• Has Richard Brooks at Private Eye taken an interest? David Hencke is doing sterling work. But you need ‘cut through’ for this and it is so hard when the news agenda is packed with Putin’s vicious war on Ukraine. It took from 1998 to 2019 for the Post Office/Fujitsu scandal to play out and there is still a public enquiry going on. Not one perpetrator from the Post Office or Fujitsu has yet been punished. Many should br jailed for their part. Nick Wallis who worked on the Post Office scandal from 2009 to the present day, has done much to raise its profile but stil individual horror stories are not receiving the publicity they warrant. Grenfell is the same. Needs a campaign and the rrealisation that this could take years, but it needs an ‘Alan Bates’ (Not the deceased great actor, but the man who worked tirelessly as a victim an a campginer on behalf of all the other victims of the post office scandal. Is there such a person among the whistleblowers? I’d be willing to examine what else could be done with a PR campaign. I’d need to have a grip on what has been done already. Any MPs interested in taking up the cause?


    • Yes I know it’s much more widespread but the public don’t know. I don’t feel qualified to talk about non-NHS cases but I do know cases, for example Alison McDermott which are appalling


  2. Jake is right. One would expect that, as we live in a ‘democracy’ the will of the people should prevail. However, in our ‘democracy’ it has become increasingly clear to me that the public suffers excessive taxation in order to protect the establishment. The mantra appears to be to keep the public poor so that the establishment has ample funds to grind us down. This is a scandalous waste of public resources which does little to promote patient safety or justice. Where is the levelling up now promised as flavour of the month? Equality under the law means access to equal standards of representation. Just try applying for a judicial review on something – threats of being taken to the cleaners will rapidly appear.

    My other point is I thought we are supposed to be short of good doctors. This was not the best use of Dr. Prasad’s time.


    • democracy? i’m mid 40s now, homeless and destitute for last 16 years ( identity stolen amongst other things) but I for one have never been allowed to vote! Initiated court proceedings over that about 17 years ago….still waiting for a court date!
      Came to conclusion a long time back it will take taking up ‘legs’! you can’t say arms for legal reasons these days….i wonder what punishment that will attract this time?


  3. For me this pattern raises similar parallels with treatment received by Local Authority workers where staff are forced to press for farness at work against management. I have both experienced such treatment myself and have acted as peer-support for others. Whistleblowing or claims against LAs for Equality, in my case at the time according to the DDA) have been met with initial bullying & harassment by management, This then quickly turns into the spurious lists of incompetence if the grievance process is enacted, along with threats of any future references being affected, threats of falsifying sickness, when the situation becomes too toxic to endure. When the tribunal initiation begins, the process ramps up with regular ‘updates’ to the case being circulated from the LA with bogus testimonies & more fabricated/exaggerated evidence.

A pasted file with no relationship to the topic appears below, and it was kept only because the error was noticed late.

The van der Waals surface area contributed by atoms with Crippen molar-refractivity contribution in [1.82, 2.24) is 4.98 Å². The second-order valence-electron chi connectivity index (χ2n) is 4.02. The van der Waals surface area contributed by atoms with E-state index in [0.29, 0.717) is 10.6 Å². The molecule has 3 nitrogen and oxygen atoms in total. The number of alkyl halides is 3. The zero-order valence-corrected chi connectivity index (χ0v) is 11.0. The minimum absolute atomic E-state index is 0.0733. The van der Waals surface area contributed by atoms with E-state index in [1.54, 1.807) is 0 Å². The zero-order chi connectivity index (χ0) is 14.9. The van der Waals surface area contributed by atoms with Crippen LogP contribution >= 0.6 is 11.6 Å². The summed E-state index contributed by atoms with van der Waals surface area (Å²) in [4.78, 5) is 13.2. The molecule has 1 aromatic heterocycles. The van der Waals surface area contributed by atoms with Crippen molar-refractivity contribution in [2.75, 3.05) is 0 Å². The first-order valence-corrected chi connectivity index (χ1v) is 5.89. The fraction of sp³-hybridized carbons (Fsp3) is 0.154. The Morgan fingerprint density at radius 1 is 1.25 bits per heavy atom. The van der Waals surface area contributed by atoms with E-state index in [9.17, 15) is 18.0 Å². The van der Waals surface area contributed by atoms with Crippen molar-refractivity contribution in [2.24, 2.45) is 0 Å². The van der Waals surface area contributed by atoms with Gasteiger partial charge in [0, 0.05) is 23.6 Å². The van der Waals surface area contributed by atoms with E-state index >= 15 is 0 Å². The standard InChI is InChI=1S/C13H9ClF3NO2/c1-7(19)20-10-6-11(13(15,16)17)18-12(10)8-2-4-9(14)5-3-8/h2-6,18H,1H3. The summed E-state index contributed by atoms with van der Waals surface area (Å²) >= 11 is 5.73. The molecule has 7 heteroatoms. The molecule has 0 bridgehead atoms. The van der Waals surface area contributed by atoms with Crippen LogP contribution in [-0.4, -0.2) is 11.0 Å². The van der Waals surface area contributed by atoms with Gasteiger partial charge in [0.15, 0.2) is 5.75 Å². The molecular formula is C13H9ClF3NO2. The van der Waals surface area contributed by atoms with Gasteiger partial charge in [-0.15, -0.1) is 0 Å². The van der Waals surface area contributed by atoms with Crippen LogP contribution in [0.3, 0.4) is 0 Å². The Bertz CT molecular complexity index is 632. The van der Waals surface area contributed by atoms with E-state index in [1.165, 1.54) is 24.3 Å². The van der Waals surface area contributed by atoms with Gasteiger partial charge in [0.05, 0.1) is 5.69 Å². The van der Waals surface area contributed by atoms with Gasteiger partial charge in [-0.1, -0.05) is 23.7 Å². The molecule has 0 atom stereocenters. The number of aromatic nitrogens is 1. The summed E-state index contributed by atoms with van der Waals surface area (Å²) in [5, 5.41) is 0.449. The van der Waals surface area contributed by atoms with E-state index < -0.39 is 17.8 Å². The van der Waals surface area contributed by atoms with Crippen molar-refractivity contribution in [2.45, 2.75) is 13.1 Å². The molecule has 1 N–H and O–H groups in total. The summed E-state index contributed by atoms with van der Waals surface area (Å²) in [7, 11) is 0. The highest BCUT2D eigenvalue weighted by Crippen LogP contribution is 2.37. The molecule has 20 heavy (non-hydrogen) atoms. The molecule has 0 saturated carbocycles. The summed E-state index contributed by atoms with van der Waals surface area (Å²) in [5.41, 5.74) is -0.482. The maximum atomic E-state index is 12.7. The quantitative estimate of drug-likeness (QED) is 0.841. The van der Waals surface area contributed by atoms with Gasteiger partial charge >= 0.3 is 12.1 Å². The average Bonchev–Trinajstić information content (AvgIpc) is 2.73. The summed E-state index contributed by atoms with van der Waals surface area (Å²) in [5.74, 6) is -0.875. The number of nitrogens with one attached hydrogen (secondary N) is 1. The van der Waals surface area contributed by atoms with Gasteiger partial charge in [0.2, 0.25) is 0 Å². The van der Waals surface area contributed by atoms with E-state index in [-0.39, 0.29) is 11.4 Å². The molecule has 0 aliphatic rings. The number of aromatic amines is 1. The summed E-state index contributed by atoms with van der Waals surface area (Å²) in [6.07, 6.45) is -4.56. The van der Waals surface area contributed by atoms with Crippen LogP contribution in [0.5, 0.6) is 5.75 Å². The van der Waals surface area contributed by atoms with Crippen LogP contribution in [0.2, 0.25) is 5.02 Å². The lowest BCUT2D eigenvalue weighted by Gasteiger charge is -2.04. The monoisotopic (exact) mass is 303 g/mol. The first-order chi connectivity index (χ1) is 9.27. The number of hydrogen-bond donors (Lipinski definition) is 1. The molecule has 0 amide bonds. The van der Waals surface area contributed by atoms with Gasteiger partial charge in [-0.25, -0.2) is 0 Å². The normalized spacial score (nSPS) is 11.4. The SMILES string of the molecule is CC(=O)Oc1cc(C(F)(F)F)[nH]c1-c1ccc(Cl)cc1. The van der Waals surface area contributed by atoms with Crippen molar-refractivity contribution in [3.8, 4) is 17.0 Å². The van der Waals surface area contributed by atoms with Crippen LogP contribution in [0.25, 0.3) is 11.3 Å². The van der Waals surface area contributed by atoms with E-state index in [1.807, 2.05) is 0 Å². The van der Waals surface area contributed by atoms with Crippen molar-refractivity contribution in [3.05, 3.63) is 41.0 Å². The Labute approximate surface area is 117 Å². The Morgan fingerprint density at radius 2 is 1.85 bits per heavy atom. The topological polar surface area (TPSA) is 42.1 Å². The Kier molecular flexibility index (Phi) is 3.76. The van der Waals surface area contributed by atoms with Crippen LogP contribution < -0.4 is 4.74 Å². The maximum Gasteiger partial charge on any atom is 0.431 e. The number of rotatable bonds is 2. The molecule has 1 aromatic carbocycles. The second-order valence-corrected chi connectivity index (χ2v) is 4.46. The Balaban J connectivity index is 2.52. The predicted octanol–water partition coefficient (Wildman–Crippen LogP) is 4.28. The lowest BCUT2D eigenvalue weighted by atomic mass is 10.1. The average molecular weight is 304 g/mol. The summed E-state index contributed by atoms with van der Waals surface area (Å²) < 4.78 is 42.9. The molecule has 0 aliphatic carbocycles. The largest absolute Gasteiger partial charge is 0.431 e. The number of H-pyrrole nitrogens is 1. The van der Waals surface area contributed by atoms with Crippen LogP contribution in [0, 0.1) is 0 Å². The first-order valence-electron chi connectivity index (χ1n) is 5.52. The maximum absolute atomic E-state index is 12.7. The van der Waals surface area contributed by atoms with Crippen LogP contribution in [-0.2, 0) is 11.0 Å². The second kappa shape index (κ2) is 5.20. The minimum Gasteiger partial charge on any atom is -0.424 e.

In my case I turned up at my tribunal with my union sponsored barrister, I was fortunate; to be met by the LAs barrister and seven members of the their Legal team! As it turned out they were sent , again fortunately for me, to another waiting room but just the knowledge my employer (former by that time) had sent Eight people from the legal team to the tribunal spoke volumes. After a very long fraught wait, I left without ever having to enter chambers, a very small payment + an NDA.
    I can not calculate the cost just for the morning to the local taxpayer?

    This is one incident I personally have been through but am aware of many others; so I can only presume these patterns are established across Public Services sadly


    • well, that’s what all those legal people were there for, to coerce you into signing the NDA….I think these days I would have tried to fight my way into the court room for the appointed time, but doubt that would end well either 😦

      Liked by 1 person

  4. We should be very careful: we become more like Russia on a daily basis
    – Leaders who tell unbelievably stupid lies, behave as if laws don’t apply to them, changing laws to prevent them being held accountable, using the system to prevent us from finding out what’s really going on and punishing those who speak out.
    Next step: get rid of independent media. Watch out David, they are already attacking the BBC and we really need people like you to expose their excesses!


    • I think you have it wrong way around! Russia becoming like us on a daily basis….you don’t see it as it is so much more covert in the westernised world. This is what ‘turned’ Edward Snowden…his employer asked him to write a report on the subject. At which point he realised….basically what I just said there! Smart guy who had the good sense to get out before he was Assange’d or Manning’d…..unknown names are usually destroyed in mental prisons. Zero public knowledge that way.


    • I did reply to you Sandra, but left wondering where it went again….David’s pretty good on the not censoring people thing here, even when you wander off topic a little bit….so sounds to me like Stasi action again for want of the actual ‘British’ term…..


  5. Those snr managers at St Helier are clowns of the highest order. They don’t deserve to have competent, motivated, passionate people like Ms Prasad working for them. They preside over an exhausted and demoralised workforce and spend large amounts of tax payer money defending against anyone who criticises them. Remind you of anyone?

    Liked by 1 person

  6. The managers at this hospital should be sacked. There needs to be more awareness of the racism within the NHS and people responsible should be brought to justice. Good Job David


  7. Good blog post.
    Such poor mismanagement and inability to deal constructively with whistleblowing demonstrates very poor leadership by the management – who should at least be reprimanded or sacked.
    How can they possibly motivate their staff and maintain morale in difficult times by such behaviour ?